• If you insist on catching the baby snake, do so with a long stick, wear gloves, and place it in a secure container. Once you’re done, release it into the wild less than a kilometer away.
baby snakes still in eggs

What Attracts Baby Snakes to Your House?

There are three main reasons a baby snake may wander into your yard or home.

  • It’s born there
    • The mother snake may have given birth to her litter inside your property.
  • There are ample food sources
    • If rodents or other small animals enter your home, baby snakes may follow to eat them.
  • It’s cold, damp, and dark
    • Snakes like to stay in dark places between 65F to 80F.
    • Your basement or crawl space may unexpectedly be the perfect environment for them.

Do Mother Snakes Stay With Their Babies?

No, most snakes will abandon their young immediately after laying down their eggs. However, some snakes may incubate the eggs and only leave once they’ve hatched.

What Snakes Will Chase You?

Large venomous snakes like pit vipers and boas can chase humans who venture too close to their territory. The Central American bushmaster is one classic example of this.

But a chase doesn’t always ensue when you accidentally encounter a snake. Most snakes are more likely to slither away when they see people approaching.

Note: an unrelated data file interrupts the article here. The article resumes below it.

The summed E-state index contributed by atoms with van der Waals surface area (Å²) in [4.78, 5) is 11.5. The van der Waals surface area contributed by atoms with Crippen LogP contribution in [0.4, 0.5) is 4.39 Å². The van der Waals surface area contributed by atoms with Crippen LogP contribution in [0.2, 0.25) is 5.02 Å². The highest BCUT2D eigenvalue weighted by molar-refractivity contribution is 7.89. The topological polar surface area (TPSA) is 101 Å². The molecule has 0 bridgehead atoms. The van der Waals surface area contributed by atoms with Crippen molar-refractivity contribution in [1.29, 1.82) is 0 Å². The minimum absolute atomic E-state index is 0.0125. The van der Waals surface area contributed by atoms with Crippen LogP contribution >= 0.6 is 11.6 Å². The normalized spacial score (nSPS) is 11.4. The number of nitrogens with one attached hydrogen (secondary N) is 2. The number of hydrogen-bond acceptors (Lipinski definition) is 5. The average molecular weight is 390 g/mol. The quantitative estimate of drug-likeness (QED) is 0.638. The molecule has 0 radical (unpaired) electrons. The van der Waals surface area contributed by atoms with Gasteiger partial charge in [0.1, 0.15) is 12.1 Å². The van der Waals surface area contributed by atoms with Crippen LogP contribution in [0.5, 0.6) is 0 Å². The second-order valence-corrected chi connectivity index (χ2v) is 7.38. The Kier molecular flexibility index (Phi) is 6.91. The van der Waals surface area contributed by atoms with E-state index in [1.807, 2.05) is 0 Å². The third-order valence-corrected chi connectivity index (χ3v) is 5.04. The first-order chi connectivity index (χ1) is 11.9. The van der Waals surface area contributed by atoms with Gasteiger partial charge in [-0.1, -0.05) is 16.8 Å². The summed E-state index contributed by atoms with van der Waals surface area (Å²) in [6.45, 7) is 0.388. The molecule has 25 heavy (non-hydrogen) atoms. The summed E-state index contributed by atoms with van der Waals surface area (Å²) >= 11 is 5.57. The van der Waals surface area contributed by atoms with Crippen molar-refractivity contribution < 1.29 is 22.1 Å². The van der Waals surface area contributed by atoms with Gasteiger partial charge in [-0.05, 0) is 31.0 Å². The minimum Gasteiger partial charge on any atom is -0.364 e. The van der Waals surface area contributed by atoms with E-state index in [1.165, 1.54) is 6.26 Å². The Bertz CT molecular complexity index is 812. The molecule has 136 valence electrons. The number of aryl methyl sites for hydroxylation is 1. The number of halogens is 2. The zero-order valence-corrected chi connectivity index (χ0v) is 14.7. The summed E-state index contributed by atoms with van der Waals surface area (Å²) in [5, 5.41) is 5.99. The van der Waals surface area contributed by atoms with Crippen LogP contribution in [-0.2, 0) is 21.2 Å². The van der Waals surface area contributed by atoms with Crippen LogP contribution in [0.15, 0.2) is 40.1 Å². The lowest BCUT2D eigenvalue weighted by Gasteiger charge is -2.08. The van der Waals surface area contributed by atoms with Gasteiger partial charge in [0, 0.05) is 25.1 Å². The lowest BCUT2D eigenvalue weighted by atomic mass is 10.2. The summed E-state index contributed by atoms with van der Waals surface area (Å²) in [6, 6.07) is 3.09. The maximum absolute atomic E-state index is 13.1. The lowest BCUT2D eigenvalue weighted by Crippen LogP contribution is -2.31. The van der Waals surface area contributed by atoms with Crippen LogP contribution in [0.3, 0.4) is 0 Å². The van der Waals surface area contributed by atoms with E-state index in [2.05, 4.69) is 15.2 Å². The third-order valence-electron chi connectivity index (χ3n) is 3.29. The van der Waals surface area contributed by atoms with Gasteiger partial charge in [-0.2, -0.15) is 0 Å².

Are Snakes Scared of Humans?

An overwhelming majority of snakes are afraid of humans and don’t want anything to do with them. These snakes usually only bite people when they feel threatened or provoked.

How Do Snakes See Humans?

Snakes have sensitive infrared sensors on their pit organs, helping the snake “see” the heat signature of nearby mammals. This unique organ allows snakes to detect humans nearby.

Their pits are also sensitive to sudden movements. This allows them to detect a predator or prey’s presence farther away.

What Do Baby Snakes Eat?

Baby snakes eat virtually the same diet as their adult counterparts; the only difference is that they eat a smaller volume. This can include frogs, insects, rodents, fish, eggs, and worms.

What Is a Group of Snakes Called?

A brood of snakes is called any of these four terms: a den, pit, bed, or nest. A group of rattlesnakes, on the other hand, is called a rhumba.